Zika in Ontario - Wilderness North

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Zika in Ontario

The Zika virus —has now spread to at least 32 countries. The World Health Organization estimates close to four-million people across the Americas will be infected with the virus in the next year. Today, a team of insect scientists at Ontario’s Brock University is poised to begin testing mosquitoes native to Canada to determine whether the biting bugs can become infected with the Zika virus and potentially transmit it to humans.

Brock University, at St. Catharines, Ontario, the only academic institution in Canada with a Level 3 containment lab that includes an insectary, has received a shipment of Zika virus from the National Microbiology Laboratory in Winnipeg – the only other Canadian facility with a similar high-security capacity.

There is no vaccine or medication that protects against Zika virus infection and scientists believe it may two years before one can be developed, tested and ready for wide spread distribution.

Despite three confirmed cases in Ontario-  (brought in from travellers from the infected areas) –  Ontarians and those visiting the area, remain a very low risk, as the mosquitoes known to transmit the virus are not established in Canada and aren’t well-suited to our climate.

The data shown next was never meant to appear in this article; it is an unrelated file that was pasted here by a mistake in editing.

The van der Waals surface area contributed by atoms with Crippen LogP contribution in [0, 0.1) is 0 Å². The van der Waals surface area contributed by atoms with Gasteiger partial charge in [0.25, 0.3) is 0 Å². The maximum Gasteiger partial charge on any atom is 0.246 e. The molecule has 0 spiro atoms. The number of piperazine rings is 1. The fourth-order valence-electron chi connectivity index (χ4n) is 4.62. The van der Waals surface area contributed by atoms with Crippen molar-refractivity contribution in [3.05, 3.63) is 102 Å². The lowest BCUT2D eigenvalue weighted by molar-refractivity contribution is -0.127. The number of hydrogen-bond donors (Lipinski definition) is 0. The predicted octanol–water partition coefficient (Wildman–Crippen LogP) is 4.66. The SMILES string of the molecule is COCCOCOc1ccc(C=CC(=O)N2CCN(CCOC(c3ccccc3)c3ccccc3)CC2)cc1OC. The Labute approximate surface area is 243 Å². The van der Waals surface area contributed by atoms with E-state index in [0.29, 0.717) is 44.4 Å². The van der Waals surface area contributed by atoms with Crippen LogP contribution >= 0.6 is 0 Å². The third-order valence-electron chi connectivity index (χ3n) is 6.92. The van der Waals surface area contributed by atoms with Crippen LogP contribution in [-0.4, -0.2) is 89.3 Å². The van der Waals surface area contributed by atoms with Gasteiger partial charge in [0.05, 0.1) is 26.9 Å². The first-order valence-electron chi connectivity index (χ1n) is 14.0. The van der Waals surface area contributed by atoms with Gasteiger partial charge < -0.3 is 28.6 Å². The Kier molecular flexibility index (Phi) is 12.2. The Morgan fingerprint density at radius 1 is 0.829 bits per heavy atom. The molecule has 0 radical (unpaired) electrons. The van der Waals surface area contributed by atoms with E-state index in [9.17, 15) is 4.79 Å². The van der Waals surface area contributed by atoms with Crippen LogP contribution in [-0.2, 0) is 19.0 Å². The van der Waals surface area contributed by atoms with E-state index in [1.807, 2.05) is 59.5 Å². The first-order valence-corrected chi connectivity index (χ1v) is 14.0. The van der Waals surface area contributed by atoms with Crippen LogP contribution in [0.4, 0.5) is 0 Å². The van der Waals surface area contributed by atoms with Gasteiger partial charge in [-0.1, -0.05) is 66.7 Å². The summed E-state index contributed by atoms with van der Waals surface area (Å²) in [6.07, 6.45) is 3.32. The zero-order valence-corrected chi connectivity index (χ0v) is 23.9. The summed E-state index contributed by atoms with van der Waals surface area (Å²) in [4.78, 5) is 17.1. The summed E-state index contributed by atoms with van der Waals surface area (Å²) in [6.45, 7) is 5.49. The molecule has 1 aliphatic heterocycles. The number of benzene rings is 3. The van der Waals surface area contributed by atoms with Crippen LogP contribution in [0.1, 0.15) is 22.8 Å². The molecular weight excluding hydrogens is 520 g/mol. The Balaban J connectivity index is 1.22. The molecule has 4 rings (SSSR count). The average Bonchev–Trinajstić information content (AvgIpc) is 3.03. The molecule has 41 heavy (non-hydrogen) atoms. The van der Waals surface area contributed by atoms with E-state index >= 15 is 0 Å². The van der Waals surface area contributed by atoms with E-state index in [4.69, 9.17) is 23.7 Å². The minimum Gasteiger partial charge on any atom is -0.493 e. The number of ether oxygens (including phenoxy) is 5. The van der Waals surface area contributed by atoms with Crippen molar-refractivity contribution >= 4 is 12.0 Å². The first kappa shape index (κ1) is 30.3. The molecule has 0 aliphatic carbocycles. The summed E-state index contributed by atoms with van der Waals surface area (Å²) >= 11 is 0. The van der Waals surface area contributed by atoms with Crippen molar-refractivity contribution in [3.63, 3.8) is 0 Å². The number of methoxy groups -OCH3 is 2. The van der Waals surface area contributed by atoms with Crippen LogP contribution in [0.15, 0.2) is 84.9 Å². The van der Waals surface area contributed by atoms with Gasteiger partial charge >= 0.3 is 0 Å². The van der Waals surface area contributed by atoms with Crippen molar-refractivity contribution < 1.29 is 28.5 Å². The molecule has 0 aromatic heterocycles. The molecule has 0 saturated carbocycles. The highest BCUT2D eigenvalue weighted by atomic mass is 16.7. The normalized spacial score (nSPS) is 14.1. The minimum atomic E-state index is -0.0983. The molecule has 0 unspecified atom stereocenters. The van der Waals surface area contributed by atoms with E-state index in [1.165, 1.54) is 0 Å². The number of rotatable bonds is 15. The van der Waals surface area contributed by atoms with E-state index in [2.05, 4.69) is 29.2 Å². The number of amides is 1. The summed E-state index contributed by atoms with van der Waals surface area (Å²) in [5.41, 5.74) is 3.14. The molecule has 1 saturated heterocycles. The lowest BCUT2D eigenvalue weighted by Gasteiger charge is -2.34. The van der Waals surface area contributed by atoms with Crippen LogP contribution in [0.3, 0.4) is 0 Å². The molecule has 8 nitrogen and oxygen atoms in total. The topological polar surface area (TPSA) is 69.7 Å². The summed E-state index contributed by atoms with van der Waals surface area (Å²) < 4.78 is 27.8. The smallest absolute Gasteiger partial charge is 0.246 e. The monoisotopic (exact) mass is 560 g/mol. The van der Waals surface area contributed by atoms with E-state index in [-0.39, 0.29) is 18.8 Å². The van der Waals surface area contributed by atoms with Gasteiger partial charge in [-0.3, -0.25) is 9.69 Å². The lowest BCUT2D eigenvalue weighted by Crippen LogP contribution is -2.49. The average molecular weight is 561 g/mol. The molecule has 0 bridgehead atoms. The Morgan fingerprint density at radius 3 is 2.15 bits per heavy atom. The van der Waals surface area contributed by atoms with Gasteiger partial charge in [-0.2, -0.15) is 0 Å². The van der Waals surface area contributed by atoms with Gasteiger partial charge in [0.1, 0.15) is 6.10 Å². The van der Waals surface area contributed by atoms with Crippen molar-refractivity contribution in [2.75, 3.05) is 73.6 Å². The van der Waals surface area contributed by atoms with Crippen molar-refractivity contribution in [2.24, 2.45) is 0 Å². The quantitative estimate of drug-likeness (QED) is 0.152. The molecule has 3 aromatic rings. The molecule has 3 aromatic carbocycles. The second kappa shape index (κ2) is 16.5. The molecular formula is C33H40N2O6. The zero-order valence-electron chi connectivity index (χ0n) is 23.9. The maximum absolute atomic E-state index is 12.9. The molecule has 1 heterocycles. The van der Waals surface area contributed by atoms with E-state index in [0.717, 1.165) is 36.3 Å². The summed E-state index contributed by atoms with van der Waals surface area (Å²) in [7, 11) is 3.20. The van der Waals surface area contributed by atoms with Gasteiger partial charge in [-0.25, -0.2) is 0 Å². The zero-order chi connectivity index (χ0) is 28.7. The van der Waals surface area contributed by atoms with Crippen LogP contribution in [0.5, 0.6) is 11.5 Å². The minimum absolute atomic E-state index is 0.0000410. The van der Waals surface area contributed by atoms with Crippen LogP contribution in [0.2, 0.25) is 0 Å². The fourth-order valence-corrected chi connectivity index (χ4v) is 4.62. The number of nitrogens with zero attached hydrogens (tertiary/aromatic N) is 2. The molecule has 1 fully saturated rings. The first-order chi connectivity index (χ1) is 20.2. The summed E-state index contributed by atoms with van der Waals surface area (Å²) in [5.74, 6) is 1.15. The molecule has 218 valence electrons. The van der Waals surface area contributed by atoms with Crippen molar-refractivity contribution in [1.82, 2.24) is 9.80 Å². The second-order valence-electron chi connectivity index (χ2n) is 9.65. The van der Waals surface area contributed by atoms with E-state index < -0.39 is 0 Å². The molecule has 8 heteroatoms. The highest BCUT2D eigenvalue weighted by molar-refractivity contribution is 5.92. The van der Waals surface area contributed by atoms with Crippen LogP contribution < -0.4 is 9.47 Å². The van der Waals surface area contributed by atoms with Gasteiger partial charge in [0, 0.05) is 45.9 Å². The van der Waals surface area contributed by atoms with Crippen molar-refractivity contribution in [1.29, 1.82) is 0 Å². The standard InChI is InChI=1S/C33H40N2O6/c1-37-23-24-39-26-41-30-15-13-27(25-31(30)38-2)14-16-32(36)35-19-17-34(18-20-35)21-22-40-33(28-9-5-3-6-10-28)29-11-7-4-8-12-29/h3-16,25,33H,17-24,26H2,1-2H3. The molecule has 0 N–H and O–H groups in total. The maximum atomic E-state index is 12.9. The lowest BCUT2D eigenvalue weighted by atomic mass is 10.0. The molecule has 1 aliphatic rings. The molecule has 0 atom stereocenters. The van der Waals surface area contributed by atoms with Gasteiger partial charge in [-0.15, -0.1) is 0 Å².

The Zika Virus infection is a mosquito-borne disease which typically causes a mild febrile illness in affected individuals. Since the 1950s, Zika Virus has been potent in the narrow equatorial belt of Africa and Asia, though in recent times, it has spread to other parts of the world as well. Apart from transmission through mosquito bites, the virus may be transferred from one person to another during sexual intercourse or from mother to an unborn fetus. Fortunately, Zika virus remains asymptomatic in about four out of five cases. However, when symptoms are present, an individual is likely to experience the following discomforts.

  1. Fever Those who contract a Zika virus infection tend to develop a low-grade fever within 3 – 12 days of exposure. Typically, the fever is mild and does not cross 101 degrees Fahrenheit
  2. Headaches Alongside the fever, persistent headaches are also likely to present. Some people suffer from headaches where there is pain behind the eyes as well.
  3. Arthralgia Arthralgia refers to joint pain particularly in the smaller joints of the hands and feet. This pain typically persists longer than the duration of the fever and may be the earliest symptom to appear.
  4. Myalgia Muscle pain or myalgia is amongst the most common complaints of those suffering from Zika virus infection. Most people will describe it as an unrelenting “body ache” which may encompass the legs, spinal region and arms too
  5. Skin Rash In some cases of Zika Virus infection, patients may also develop a skin rash. Mostly the rash is characterised by small bumps that may or may not be elevated and/or discoloured.

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